Fresh Air or Sell Signal? Chairman Admits Intel Fumbled the Mobile Market

Although we don't believe in timing the market or panicking over daily movements, we do like to keep an eye on market changes -- just in case they're material to our investing thesis.

The market is feeling fine today. The Dow Jones blue-chip index recovered from an early drop to trade up by 0.1% in midday action. Other market barometers are also rising higher. But Intel didn't get the memo.

Intel is by far the worst Dow performer this morning, plunging as much as 5% overnight. That's a highly unusual move for any stock of Dow-level caliber. This particular plunge was made even more unusual by the fact that PC partner Microsoft didn't join Intel's market woes at all. Microsoft shares rose a market-beating 0.6% instead, goaded by a successful launch of the new Xbox One gaming console. Gamers lined up around the block outside gaming stores with confirmed Xbox One inventories, and the product is primed for record-setting sales figures on opening day.

But you should know that Intel plays no part in the Xbox One. Microsoft selected an integrated CPU and graphics chip from Intel rival Advanced Micro Devices to power this console, leaving Intel on the sidelines. Game console contract wins helped AMD beat revenue and earnings targets in the recently announced third quarter, and management said that contracts for the Xbox One and Sony PlayStation 4 raised a ton of interest from other industry players with an eye on semicustom system chips.

Intel may not feel too bad about missing that particular boat. The total installed base of last-generation consoles like the PS3 and Xbox 360 works out to about 80 million units per console model. 

That seems like a lot, but Intel is missing a much bigger boat in a different industry.

The real elephant in the room
Apple has shipped 388 million iPhones and 155 million iPads to date, absolutely dwarfing the total console market. And Apple is a minority player in the mobile market, albeit a premium one -- add in the Android platform, and you'll see a truly massive market taking shape.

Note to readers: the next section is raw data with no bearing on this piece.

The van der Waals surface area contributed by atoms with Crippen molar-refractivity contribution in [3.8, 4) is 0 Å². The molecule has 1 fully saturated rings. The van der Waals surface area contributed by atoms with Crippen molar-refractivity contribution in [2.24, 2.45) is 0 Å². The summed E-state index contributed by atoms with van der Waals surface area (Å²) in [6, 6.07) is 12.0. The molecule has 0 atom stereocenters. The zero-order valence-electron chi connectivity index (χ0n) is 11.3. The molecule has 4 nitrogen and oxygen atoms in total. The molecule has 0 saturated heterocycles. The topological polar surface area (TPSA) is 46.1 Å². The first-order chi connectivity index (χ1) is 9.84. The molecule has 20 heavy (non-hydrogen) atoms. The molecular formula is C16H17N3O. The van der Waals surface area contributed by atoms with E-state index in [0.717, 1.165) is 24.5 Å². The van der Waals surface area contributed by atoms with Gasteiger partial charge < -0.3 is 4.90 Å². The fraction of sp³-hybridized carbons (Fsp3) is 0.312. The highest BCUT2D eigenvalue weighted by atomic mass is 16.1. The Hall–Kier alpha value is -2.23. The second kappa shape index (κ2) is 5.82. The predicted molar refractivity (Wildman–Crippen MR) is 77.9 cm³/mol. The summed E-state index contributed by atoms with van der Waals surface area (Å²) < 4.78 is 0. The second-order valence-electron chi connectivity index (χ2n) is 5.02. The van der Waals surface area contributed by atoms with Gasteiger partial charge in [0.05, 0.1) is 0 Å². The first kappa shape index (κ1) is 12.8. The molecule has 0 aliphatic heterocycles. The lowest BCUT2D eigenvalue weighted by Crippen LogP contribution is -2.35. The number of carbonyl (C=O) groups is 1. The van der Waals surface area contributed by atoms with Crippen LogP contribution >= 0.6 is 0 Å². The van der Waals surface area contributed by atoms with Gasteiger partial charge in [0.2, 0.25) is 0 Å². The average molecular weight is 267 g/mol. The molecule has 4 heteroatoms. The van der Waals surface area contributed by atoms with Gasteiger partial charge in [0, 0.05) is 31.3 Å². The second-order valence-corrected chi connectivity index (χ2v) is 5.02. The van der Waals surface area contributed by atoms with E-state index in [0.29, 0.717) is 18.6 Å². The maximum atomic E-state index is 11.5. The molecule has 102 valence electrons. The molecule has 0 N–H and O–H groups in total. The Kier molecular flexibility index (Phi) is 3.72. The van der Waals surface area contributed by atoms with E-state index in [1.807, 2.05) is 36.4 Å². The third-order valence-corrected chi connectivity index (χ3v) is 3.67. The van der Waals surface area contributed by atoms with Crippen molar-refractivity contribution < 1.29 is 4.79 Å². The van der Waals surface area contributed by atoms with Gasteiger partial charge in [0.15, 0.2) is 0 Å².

And Intel essentially plays no part in the mobile market, either. That's not exactly news, but investors were reminded of this harsh reality when Intel held its annual analyst conference on Thursday.

Intel Chairman Andy Bryant conceded at the event that Intel missed the mobile market, even though it should have seen the signs of a game-changing opportunity early on.

"A year ago, I was personally embarrassed that we seemed to have lost our way," Bryant said. "We were in denial of tablets, that put us in a hole, and we're paying the price for that."

Bryant's mea culpa sent shock waves across the Intel investing community. Management saw the mobile revolution coming, but failed to take swift action. As it turns out, it's tough to break into this solidifying market a few years after the revolution, even for industry titans like Intel. And if management ignored the red flags with blinking neon lights around this opportunity, then why should we trust them not not miss the next game-changing revolution?

Is it time to panic and sell?
As an Intel investor myself, I feel a twang of the same doubts. Then again, admitting that you have a problem is the first step toward recovery. That's why I appreciate Bryant's candor in admitting this crucial mistake, and I expect Intel to have learned something from the humbling experience.

If there is such a thing as "too big to fail" in the computing sector, Intel would define that concept. The company is too rich and too stacked with top-shelf engineering talent to ever become irrelevant. And right now, investors are pricing the stock as if it were about to go out of business.

If anything, this quick discount looks like a fine buy-in opportunity on Intel's rock-solid business and stock.

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The article Fresh Air or Sell Signal? Chairman Admits Intel Fumbled the Mobile Market originally appeared on

Fool contributor Anders Bylund owns shares of Intel. Check out Anders' bio and holdings or follow him on Twitter, LinkedIn, and Google+. The Motley Fool recommends Apple and Intel. The Motley Fool owns shares of Apple, Intel, and Microsoft. Try any of our Foolish newsletter services free for 30 days. We Fools may not all hold the same opinions, but we all believe that considering a diverse range of insights makes us better investors. The Motley Fool has a disclosure policy.

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